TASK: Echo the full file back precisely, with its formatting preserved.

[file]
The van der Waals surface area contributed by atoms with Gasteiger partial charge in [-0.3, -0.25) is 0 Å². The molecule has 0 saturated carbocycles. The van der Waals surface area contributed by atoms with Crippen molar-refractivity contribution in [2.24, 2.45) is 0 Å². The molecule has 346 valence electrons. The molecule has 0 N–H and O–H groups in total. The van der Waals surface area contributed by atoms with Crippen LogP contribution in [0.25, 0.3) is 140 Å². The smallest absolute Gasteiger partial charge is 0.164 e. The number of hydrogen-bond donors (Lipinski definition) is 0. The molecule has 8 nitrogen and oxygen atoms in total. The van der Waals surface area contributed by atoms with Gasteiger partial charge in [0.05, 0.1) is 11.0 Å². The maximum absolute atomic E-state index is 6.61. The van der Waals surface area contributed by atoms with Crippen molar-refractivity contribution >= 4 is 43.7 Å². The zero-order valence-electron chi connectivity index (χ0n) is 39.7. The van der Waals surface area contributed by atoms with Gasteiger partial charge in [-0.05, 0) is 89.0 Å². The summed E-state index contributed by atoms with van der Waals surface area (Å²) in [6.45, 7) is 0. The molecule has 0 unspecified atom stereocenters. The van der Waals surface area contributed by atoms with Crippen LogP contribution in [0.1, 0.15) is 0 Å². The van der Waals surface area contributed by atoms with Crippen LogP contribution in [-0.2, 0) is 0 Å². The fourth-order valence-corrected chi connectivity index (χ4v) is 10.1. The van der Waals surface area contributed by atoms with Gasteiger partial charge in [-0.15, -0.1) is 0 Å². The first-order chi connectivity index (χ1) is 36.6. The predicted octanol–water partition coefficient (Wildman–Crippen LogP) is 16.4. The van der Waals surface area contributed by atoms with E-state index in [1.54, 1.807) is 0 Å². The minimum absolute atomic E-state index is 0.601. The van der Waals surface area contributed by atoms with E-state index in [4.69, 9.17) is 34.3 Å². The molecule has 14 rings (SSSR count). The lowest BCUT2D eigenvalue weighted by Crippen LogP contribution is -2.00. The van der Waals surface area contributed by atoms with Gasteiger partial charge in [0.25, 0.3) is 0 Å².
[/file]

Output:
The van der Waals surface area contributed by atoms with Gasteiger partial charge in [-0.3, -0.25) is 0 Å². The molecule has 0 saturated carbocycles. The van der Waals surface area contributed by atoms with Crippen molar-refractivity contribution in [2.24, 2.45) is 0 Å². The molecule has 346 valence electrons. The molecule has 0 N–H and O–H groups in total. The van der Waals surface area contributed by atoms with Crippen LogP contribution in [0.25, 0.3) is 140 Å². The smallest absolute Gasteiger partial charge is 0.164 e. The number of hydrogen-bond donors (Lipinski definition) is 0. The molecule has 8 nitrogen and oxygen atoms in total. The van der Waals surface area contributed by atoms with Gasteiger partial charge in [0.05, 0.1) is 11.0 Å². The maximum absolute atomic E-state index is 6.61. The van der Waals surface area contributed by atoms with Crippen molar-refractivity contribution >= 4 is 43.7 Å². The zero-order valence-electron chi connectivity index (χ0n) is 39.7. The van der Waals surface area contributed by atoms with Gasteiger partial charge in [-0.05, 0) is 89.0 Å². The summed E-state index contributed by atoms with van der Waals surface area (Å²) in [6.45, 7) is 0. The molecule has 0 unspecified atom stereocenters. The van der Waals surface area contributed by atoms with Crippen LogP contribution in [0.1, 0.15) is 0 Å². The van der Waals surface area contributed by atoms with Crippen LogP contribution in [-0.2, 0) is 0 Å². The fourth-order valence-corrected chi connectivity index (χ4v) is 10.1. The van der Waals surface area contributed by atoms with Gasteiger partial charge in [-0.15, -0.1) is 0 Å². The first-order chi connectivity index (χ1) is 36.6. The predicted octanol–water partition coefficient (Wildman–Crippen LogP) is 16.4. The van der Waals surface area contributed by atoms with E-state index in [1.54, 1.807) is 0 Å². The minimum absolute atomic E-state index is 0.601. The van der Waals surface area contributed by atoms with E-state index in [4.69, 9.17) is 34.3 Å². The molecule has 14 rings (SSSR count). The lowest BCUT2D eigenvalue weighted by Crippen LogP contribution is -2.00. The van der Waals surface area contributed by atoms with Gasteiger partial charge in [0.25, 0.3) is 0 Å².